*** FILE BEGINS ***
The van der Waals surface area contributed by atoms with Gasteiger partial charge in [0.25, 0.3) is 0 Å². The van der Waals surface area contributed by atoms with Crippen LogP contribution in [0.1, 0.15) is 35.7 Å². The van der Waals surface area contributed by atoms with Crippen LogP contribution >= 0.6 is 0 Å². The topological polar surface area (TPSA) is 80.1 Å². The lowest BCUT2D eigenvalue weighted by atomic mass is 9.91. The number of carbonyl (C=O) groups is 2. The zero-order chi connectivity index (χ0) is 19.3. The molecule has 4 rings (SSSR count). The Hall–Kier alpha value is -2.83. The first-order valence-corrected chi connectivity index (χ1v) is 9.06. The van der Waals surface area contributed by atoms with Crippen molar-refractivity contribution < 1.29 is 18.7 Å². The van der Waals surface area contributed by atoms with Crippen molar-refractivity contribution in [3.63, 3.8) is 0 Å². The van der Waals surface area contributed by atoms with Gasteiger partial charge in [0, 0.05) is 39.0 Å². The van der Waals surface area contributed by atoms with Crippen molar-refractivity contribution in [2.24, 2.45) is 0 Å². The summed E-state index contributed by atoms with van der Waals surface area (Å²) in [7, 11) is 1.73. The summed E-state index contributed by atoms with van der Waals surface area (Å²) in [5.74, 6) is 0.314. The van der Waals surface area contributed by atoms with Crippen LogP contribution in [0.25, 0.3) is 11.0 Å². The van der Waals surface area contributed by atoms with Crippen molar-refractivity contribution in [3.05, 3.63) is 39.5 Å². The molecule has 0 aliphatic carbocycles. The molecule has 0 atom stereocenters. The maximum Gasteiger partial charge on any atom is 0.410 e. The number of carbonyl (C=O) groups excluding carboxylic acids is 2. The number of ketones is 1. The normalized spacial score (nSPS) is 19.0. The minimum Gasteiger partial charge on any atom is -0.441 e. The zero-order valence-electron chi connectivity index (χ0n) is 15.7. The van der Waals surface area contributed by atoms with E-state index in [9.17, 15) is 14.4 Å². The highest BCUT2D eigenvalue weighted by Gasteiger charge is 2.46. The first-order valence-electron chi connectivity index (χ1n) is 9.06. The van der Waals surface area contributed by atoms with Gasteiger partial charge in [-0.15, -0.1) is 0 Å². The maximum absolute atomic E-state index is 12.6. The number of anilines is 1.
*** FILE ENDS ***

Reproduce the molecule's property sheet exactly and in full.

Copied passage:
The van der Waals surface area contributed by atoms with Gasteiger partial charge in [0.25, 0.3) is 0 Å². The van der Waals surface area contributed by atoms with Crippen LogP contribution in [0.1, 0.15) is 35.7 Å². The van der Waals surface area contributed by atoms with Crippen LogP contribution >= 0.6 is 0 Å². The topological polar surface area (TPSA) is 80.1 Å². The lowest BCUT2D eigenvalue weighted by atomic mass is 9.91. The number of carbonyl (C=O) groups is 2. The zero-order chi connectivity index (χ0) is 19.3. The molecule has 4 rings (SSSR count). The Hall–Kier alpha value is -2.83. The first-order valence-corrected chi connectivity index (χ1v) is 9.06. The van der Waals surface area contributed by atoms with Crippen molar-refractivity contribution < 1.29 is 18.7 Å². The van der Waals surface area contributed by atoms with Crippen molar-refractivity contribution in [3.63, 3.8) is 0 Å². The van der Waals surface area contributed by atoms with Gasteiger partial charge in [0, 0.05) is 39.0 Å². The van der Waals surface area contributed by atoms with Crippen molar-refractivity contribution in [2.24, 2.45) is 0 Å². The summed E-state index contributed by atoms with van der Waals surface area (Å²) in [7, 11) is 1.73. The summed E-state index contributed by atoms with van der Waals surface area (Å²) in [5.74, 6) is 0.314. The van der Waals surface area contributed by atoms with Crippen LogP contribution in [0.25, 0.3) is 11.0 Å². The van der Waals surface area contributed by atoms with Crippen molar-refractivity contribution in [3.05, 3.63) is 39.5 Å². The molecule has 0 aliphatic carbocycles. The molecule has 0 atom stereocenters. The maximum Gasteiger partial charge on any atom is 0.410 e. The number of carbonyl (C=O) groups excluding carboxylic acids is 2. The number of ketones is 1. The normalized spacial score (nSPS) is 19.0. The minimum Gasteiger partial charge on any atom is -0.441 e. The zero-order valence-electron chi connectivity index (χ0n) is 15.7. The van der Waals surface area contributed by atoms with E-state index in [9.17, 15) is 14.4 Å². The highest BCUT2D eigenvalue weighted by Gasteiger charge is 2.46. The first-order valence-electron chi connectivity index (χ1n) is 9.06. The van der Waals surface area contributed by atoms with Gasteiger partial charge in [-0.15, -0.1) is 0 Å². The maximum absolute atomic E-state index is 12.6. The number of anilines is 1.